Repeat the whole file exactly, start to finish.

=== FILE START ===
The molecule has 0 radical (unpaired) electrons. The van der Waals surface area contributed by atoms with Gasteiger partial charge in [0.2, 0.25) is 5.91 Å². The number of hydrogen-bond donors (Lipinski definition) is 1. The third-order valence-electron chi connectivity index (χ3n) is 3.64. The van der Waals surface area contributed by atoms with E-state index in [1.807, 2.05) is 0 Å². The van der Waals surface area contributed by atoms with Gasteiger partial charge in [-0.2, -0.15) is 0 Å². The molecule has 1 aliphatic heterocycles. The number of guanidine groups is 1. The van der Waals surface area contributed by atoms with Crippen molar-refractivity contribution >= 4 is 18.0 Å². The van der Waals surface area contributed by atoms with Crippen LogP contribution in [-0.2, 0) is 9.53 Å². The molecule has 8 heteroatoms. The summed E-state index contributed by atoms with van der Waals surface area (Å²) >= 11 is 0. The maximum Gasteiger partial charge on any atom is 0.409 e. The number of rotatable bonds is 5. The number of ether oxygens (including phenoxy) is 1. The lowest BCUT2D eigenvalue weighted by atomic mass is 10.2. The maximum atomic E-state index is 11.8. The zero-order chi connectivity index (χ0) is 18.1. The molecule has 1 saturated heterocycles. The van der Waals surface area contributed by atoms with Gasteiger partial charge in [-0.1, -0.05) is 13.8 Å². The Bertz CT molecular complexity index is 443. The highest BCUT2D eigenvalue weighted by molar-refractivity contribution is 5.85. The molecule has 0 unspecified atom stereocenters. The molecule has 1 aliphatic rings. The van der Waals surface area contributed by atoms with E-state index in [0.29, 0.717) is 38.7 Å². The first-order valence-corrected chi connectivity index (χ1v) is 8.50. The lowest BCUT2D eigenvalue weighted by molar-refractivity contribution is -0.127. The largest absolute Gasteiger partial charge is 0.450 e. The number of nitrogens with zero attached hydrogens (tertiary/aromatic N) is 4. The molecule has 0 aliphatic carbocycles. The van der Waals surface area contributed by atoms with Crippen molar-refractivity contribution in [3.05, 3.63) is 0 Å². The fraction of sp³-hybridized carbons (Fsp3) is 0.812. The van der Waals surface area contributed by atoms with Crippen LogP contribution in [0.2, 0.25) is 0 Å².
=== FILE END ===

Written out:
The molecule has 0 radical (unpaired) electrons. The van der Waals surface area contributed by atoms with Gasteiger partial charge in [0.2, 0.25) is 5.91 Å². The number of hydrogen-bond donors (Lipinski definition) is 1. The third-order valence-electron chi connectivity index (χ3n) is 3.64. The van der Waals surface area contributed by atoms with E-state index in [1.807, 2.05) is 0 Å². The van der Waals surface area contributed by atoms with Gasteiger partial charge in [-0.2, -0.15) is 0 Å². The molecule has 1 aliphatic heterocycles. The number of guanidine groups is 1. The van der Waals surface area contributed by atoms with Crippen molar-refractivity contribution >= 4 is 18.0 Å². The van der Waals surface area contributed by atoms with Crippen LogP contribution in [-0.2, 0) is 9.53 Å². The molecule has 8 heteroatoms. The summed E-state index contributed by atoms with van der Waals surface area (Å²) >= 11 is 0. The maximum Gasteiger partial charge on any atom is 0.409 e. The number of rotatable bonds is 5. The number of ether oxygens (including phenoxy) is 1. The lowest BCUT2D eigenvalue weighted by atomic mass is 10.2. The maximum atomic E-state index is 11.8. The zero-order chi connectivity index (χ0) is 18.1. The molecule has 1 saturated heterocycles. The van der Waals surface area contributed by atoms with Gasteiger partial charge in [-0.1, -0.05) is 13.8 Å². The Bertz CT molecular complexity index is 443. The highest BCUT2D eigenvalue weighted by molar-refractivity contribution is 5.85. The molecule has 0 unspecified atom stereocenters. The molecule has 1 aliphatic rings. The van der Waals surface area contributed by atoms with E-state index in [0.29, 0.717) is 38.7 Å². The first-order valence-corrected chi connectivity index (χ1v) is 8.50. The lowest BCUT2D eigenvalue weighted by molar-refractivity contribution is -0.127. The largest absolute Gasteiger partial charge is 0.450 e. The number of nitrogens with zero attached hydrogens (tertiary/aromatic N) is 4. The molecule has 0 aliphatic carbocycles. The van der Waals surface area contributed by atoms with Crippen molar-refractivity contribution in [3.05, 3.63) is 0 Å². The fraction of sp³-hybridized carbons (Fsp3) is 0.812. The van der Waals surface area contributed by atoms with Crippen LogP contribution in [0.2, 0.25) is 0 Å².